Performing Arts

Theater Review: ‘Kiss Me, Kate’

Not perfect but thoroughly enjoyable
BY Judd Hollander TIMEApril 16, 2019 PRINT

NEW YORK—“Kiss Me, Kate,” one of the most beloved shows in the musical theater canon, makes a welcome return to the Broadway stage at Studio 54 as presented by the Roundabout Theatre Company.

Set in 1948, the somewhat bombastic, totally egocentric actor-producer-director Fred Graham (Will Chase) is about to present his latest theatrical production: “The Shrew,” a musicalization of William Shakespeare’s “The Taming of the Shrew.”

Kelli O'Hara and Will Chase
Kelli O’Hara as actress Lilli Vanessi and Will Chase as director Fred Graham. (Joan Marcus)

The show is taking its first hopeful steps toward Broadway with an opening in Baltimore. Playing the male lead in the show-within-a-show, Fred has chosen as his co-star Lilli Vanessi (Kelli O’Hara), a woman whose talent is without question. Lilli’s presence in the show is enough to attract financial backers to the project.

However, Lilli is just as well-known for her hair-trigger temper and diva-like attitude. These qualities caused the film studio to which she was under contract to fire her.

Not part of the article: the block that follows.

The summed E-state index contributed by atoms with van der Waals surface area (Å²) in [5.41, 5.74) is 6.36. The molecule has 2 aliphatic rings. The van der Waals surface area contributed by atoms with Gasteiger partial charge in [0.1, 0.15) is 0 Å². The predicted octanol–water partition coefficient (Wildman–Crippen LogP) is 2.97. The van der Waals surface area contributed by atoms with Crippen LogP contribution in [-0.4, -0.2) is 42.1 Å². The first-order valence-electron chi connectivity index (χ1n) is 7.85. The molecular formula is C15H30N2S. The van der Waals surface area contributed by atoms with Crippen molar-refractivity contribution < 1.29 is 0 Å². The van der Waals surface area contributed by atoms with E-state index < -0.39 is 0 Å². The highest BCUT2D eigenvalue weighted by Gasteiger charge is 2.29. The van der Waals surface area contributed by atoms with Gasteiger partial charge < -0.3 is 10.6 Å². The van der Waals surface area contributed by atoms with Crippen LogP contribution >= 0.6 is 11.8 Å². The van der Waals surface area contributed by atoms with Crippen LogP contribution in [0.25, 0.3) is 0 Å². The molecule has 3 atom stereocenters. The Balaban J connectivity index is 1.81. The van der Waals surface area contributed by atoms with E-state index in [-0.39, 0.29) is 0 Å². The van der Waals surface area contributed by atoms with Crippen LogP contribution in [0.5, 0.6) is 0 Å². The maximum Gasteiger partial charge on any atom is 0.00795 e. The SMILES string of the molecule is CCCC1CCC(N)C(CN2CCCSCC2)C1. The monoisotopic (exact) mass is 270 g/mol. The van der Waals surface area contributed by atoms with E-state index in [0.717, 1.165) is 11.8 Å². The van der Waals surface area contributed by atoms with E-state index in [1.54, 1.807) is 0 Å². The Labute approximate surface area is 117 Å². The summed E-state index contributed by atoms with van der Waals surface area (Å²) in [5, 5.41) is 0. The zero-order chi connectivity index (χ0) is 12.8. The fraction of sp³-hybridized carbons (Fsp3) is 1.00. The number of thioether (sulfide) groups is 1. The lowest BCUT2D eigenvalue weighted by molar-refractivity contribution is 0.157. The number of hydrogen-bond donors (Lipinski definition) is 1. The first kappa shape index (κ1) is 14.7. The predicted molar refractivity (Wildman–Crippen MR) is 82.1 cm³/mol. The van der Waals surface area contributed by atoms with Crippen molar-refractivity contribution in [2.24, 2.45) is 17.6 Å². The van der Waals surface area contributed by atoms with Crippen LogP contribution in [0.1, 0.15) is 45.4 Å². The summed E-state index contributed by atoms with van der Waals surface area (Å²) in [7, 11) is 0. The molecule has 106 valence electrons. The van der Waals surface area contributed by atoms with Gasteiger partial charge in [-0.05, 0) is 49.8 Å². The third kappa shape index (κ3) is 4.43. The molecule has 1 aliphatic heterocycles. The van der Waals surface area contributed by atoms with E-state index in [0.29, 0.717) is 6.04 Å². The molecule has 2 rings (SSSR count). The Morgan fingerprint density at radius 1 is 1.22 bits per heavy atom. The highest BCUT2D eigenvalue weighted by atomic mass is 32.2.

Fred and Lilli also have a volatile personal history. Formerly husband and wife, the couple’s marriage did not end well. Indeed, it’s not long before old hurts and new misunderstandings set them at each other’s throats. At one point, Lilli receives flowers that Fred intended for another actress in the cast—Lois Lane (Stephanie Styles).

Further tension backstage springs from the on-again, off-again romance between Ms. Lane and company dancer Bill Calhoun (Corbin Bleu), a fellow with a weakness for gambling.

When a fuming Lilli plans to walk out of the show and leave the theater forever to marry her fiancé Harrison Howell (Terence Archie), a military man with major political ambitions, Fred finds himself at wit’s end.

If that weren’t enough, he also has to contend with two local mobsters (John Pankow and Lance Coadie Williams) who come calling about a certain debt.

Corbin Bleu and Stephanie Styles in KISS ME, KATE
Corbin Bleu as Bill Calhoun and Stephanie Styles as Lois Lane. (Joan Marcus)

It’s the way the show’s creative team chooses to address these issues that makes almost everything so enjoyable. For while the entire show is basically a love letter to the world of the theater (as well as blessed with a brilliant score and book by Cole Porter, and Sam and Bella Spewack, respectively), “Kiss Me, Kate” is, at heart, a show about compromise and learning to properly focus one’s desires—that and the ultimate belief love will win out, for this is a show populated with characters who may just find that the needs of those nearest and dearest coincide with their own far more closely than first expected.

The Roundabout’s Artistic Director and CEO Todd Haimes refers to the production in the program notes as one “that resurrects all of the magic of its 1948 premiere while rising to the responsibility of a 2019 revival.”